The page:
Thanks to dubmann for finding this! Quoting him, as his enthusiasm comes through so eloquently:
The news has all had details that the US space probe Voyager I has transitioned out of the domain of solar space and is now in interstellar space. I was reading on article on this in the Atlantic magazine and they had a fascinating detail: the NASA scientists monitoring this used a frequency-response test to determine this. They tracked a solar explosion as it travelled out to where Voyager was and noted that its frequency as detected indicated the plasma around the spacecraft was 40x denser than it was in the outer reaches of the heliosphere (solar space). AND they had a recording on Soundcloud that depicts the sounds the spacecraft would have heard. Utterly wonderful.
Here’s the URL to the Atlantic article:
http://www.theatlantic.com/technology/archive/2013/09/we-made-it-humanity- > has-arrived-at-interstellar-space/279624/
And here’s the Soundcloud link directly
I spent some time (far too much!) moving out from the link he provided, and came across some other stuff -
We apparently sent a gold record out on Voyager. Made of gold! It was our collective human “calling card” - photos, mathematical symbols and proofs, a map of how to find us (gulp!), and … music!!
Chuck Berry made it on this gold record (singing Johnny B. Goode). Louis Armstrong did too. Blind Willy Johnson. Bach, Beethoven, Mozart, Stravinski. Pygmies, and Aborigines. What, no Beatles??
The link has about a million fascinating things to click on!
The Soundcloud .wav is, as best as I can tell from reading these things, not what was actually heard by Voyager - I did not read of any actual audio audio microphones on the spacecraft (and even if there were, there’s not much matter out there to be compressed!). My best understanding of the NASA material is that it is some kind of audio representation of the frequency of the oscillations in velocity of magnetic field around the spacecraft. I wonder if those are the actual frequencies, or “octaved down” (or up?) by a few powers of ten …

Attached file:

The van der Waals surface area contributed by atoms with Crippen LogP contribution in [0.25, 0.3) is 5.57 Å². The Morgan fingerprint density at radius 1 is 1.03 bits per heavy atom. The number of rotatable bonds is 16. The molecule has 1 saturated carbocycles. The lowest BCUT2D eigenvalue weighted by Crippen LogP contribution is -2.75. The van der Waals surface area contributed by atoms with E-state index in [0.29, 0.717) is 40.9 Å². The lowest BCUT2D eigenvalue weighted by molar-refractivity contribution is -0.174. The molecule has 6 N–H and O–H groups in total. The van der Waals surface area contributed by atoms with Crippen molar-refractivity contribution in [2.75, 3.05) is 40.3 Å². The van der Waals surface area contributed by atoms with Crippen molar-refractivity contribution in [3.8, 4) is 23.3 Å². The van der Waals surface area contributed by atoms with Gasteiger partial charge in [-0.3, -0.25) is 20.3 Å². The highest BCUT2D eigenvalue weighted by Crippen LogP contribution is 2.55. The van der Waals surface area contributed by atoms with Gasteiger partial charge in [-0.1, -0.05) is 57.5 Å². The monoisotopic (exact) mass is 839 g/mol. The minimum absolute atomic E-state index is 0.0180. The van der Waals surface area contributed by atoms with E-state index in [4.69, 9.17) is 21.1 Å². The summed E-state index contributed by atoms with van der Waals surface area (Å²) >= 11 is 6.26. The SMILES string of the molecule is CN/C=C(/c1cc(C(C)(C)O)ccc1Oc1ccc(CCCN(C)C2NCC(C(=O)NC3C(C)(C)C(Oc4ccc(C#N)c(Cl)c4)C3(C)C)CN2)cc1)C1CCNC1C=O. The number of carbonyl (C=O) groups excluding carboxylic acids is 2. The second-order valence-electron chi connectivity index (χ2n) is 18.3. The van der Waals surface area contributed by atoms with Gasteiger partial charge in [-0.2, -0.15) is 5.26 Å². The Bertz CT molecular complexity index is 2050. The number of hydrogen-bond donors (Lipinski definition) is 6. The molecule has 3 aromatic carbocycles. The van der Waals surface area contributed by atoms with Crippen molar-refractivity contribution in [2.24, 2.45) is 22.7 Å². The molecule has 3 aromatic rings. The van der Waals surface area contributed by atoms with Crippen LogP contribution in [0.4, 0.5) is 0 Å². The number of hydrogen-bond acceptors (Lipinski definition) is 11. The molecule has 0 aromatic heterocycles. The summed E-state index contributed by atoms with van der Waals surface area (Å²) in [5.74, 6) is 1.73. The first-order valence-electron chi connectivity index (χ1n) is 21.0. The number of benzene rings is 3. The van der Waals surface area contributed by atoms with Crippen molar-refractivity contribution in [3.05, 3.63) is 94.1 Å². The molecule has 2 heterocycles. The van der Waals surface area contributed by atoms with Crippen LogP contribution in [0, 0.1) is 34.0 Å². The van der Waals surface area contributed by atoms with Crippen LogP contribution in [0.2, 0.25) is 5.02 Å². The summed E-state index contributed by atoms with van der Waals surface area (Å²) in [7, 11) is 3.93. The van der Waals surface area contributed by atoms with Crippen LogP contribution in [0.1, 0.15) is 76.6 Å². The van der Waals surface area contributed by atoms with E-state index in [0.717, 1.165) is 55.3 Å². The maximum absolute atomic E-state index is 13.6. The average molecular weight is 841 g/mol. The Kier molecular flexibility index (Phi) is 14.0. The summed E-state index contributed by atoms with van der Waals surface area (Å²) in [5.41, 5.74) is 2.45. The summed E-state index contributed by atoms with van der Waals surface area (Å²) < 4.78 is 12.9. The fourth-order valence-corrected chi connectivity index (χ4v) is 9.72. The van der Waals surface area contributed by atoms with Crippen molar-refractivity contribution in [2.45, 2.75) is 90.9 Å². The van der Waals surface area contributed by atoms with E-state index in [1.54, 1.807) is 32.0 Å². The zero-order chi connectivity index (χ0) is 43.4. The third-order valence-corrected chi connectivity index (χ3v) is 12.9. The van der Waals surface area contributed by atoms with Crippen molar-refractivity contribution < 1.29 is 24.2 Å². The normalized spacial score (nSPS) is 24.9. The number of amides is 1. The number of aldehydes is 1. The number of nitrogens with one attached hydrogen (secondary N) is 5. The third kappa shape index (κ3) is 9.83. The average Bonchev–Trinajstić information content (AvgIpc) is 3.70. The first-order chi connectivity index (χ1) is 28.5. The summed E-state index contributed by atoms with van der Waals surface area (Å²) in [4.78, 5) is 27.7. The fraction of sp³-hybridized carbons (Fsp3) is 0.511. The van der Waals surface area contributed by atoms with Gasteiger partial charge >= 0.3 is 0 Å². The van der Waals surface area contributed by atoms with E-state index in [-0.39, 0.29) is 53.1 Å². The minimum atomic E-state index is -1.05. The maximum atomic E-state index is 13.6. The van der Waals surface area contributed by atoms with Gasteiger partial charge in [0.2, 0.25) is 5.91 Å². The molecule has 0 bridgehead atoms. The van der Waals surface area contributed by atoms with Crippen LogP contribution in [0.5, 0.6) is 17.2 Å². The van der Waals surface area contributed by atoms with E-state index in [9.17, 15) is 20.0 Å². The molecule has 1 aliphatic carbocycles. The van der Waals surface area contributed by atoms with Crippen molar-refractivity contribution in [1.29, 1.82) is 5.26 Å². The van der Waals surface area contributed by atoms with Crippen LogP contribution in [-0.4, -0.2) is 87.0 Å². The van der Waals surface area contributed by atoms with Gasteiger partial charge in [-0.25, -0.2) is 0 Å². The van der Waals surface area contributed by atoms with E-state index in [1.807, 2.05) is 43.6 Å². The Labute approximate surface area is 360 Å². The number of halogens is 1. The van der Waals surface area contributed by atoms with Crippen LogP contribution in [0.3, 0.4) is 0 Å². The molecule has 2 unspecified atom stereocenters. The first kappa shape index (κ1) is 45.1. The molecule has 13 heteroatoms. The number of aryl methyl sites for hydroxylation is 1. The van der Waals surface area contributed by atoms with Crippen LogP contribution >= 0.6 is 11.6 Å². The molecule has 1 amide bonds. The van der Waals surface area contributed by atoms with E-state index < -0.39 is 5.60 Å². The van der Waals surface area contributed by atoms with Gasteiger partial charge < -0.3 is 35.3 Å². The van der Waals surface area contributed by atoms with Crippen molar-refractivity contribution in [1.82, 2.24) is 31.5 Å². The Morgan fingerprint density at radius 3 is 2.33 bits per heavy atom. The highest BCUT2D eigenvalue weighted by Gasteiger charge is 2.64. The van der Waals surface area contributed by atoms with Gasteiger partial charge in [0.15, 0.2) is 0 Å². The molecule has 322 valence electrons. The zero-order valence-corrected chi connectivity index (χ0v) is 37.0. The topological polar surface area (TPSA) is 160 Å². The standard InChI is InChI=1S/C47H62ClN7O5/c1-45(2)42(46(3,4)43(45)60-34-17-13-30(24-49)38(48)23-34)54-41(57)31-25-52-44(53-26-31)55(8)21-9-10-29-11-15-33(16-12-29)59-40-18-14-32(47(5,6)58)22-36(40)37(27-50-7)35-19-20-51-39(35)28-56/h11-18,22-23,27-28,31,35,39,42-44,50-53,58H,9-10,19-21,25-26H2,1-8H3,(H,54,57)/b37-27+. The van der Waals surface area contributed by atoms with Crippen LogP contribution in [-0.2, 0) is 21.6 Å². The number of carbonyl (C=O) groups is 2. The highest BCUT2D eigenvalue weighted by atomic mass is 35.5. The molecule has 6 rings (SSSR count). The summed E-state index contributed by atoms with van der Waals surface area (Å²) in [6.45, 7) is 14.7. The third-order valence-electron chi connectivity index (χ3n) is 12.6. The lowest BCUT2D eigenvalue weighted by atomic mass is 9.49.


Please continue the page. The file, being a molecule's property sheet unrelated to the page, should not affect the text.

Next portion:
What blew my mind as much as anything else is that Voyager’s signals are emitted with a total power of 23 Watts, described as the approximate power of the average refrigerator light bulb. By the time we receive them, the signals are a billionth of a billionth of a Watt. That is some fine software to pick the signal out from the noise of space! (160 bits/second transmission).
It’s also kind of cool how we humans determined the best way to tell those aliens how to play the record http://voyager.jpl.nasa.gov/spacecraft/images/golden_record_diagram.jpg - expressing the rotational speed (16-2/3 RPM!) as a power of the “period of the fundamental transition of the hydrogen atom”. We sent a cartridge and stylus for convenience (Pioneer brand?? ). Oh, and there’s a picture to let the other guys know - the record is meant to be played from the outside in, not vice versa!
As one of the articles says … “It will be forty thousand years before they make a close approach to any other planetary system. As Carl Sagan has noted, ‘The spacecraft will be encountered and the record played only if there are advanced spacefaring civilizations in interstellar space. But the launching of this bottle into the cosmic ocean says something very hopeful about life on this planet.’”
“Deep down Louisiana close to New Orleans
Way back up in the woods among the evergreens …”